MOSCOW — Russian officials and lawmakers on Wednesday vented their frustration with U.S. President Donald Trump’s decision to sign a bill imposing new sanctions on Russia, warning that it will erode global stability and fuel conflicts.
In an emotional Facebook post, Russian Prime Minister Dmitry Medvedev described the move as a humiliating defeat for Trump. The Russian Foreign Ministry warned of possible new retaliatory measures.
“The hope for improving our relations with the new U.S. administration is now over,” said Medvedev, who served as Russian president in 2008-2012 before stepping down to allow Vladimir Putin to reclaim the job.
The Kremlin had been encouraged by Trump’s campaign promises to improve the Russia-U.S. ties that had grown increasingly strained under President Barack Obama. With the White House preoccupied by congressional and FBI investigations into links between the Trump campaign and Russia, the hoped-for relationship reset has not materialized.
“Trump’s administration has demonstrated total impotence by surrendering its executive authority to Congress in the most humiliating way,” said Medvedev, who presided during a brief period of improved relations early in Obama’s presidency.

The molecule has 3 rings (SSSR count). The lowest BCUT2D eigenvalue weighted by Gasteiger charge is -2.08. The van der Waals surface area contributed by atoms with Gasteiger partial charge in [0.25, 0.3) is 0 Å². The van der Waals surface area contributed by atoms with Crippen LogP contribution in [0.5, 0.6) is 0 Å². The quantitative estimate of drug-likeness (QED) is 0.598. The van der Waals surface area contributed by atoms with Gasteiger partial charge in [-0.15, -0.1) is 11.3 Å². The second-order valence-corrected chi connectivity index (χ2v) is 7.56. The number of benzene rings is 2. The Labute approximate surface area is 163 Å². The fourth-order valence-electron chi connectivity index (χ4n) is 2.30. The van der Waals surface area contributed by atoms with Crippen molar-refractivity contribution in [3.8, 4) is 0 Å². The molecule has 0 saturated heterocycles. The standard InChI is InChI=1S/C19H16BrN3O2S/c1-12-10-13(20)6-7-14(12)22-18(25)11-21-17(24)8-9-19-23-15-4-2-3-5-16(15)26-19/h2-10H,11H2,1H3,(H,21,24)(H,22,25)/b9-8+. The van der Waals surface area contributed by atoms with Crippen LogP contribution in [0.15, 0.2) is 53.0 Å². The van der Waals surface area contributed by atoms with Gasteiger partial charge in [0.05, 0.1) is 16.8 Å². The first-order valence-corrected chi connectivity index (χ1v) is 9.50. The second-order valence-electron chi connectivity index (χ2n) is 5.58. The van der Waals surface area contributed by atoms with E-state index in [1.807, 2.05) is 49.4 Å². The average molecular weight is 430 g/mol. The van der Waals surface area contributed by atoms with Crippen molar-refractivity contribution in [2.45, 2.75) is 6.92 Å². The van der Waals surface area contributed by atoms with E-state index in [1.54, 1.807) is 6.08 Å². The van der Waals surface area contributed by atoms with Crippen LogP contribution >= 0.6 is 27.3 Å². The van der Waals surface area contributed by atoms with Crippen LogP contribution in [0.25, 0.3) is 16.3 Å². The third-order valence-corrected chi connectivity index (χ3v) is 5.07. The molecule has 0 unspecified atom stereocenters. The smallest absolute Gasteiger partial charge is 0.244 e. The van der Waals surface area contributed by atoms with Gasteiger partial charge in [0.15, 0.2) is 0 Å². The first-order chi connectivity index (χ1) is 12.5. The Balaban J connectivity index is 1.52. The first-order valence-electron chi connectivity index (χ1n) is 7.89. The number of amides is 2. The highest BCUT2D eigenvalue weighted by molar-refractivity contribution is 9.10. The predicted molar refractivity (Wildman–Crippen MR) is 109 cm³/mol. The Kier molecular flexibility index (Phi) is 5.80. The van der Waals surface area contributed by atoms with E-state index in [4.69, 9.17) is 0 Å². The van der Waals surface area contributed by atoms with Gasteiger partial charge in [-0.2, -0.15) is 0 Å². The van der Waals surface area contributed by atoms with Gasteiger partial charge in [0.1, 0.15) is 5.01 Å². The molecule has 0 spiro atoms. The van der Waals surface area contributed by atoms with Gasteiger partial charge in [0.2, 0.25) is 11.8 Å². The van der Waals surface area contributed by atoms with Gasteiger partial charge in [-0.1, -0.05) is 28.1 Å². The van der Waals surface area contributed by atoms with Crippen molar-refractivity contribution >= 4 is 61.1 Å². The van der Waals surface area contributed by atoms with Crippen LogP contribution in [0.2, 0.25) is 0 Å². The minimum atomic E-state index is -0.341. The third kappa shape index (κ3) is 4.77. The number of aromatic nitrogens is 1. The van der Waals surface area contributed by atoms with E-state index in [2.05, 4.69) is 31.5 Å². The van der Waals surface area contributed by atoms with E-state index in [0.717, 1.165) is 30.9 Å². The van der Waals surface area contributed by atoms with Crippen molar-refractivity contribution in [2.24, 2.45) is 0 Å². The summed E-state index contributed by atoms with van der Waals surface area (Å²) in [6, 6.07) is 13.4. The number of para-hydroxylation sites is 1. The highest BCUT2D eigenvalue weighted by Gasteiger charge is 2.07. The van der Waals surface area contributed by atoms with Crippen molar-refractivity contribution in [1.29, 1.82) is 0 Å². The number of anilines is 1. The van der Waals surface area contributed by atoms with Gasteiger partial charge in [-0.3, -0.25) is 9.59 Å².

“The American establishment has won an overwhelming victory over Trump,” he added. The president wasn’t happy with the new sanctions, but he had to sign the bill. The topic of new sanctions was yet another way to put Trump in place.”
Medvedev emphasized that the stiff new sanctions amount to the declaration of an “all-out trade war against Russia,” but added that it will cope with the challenge and only get stronger.
“We will continue to work calmly to develop our economy and social sphere, deal with import substitution and solve important government tasks counting primarily on ourselves,” he said. “We have learned how to do it over the past few years.”
Without waiting for Trump to sign the bill, which was passed by Congress with overwhelming, veto-proof numbers, Russia fired back Friday. It ordered deep cuts in the number of personnel working at the U.S. embassy and consulates in Russia and the closure of a U.S. recreational retreat and warehouse facilities.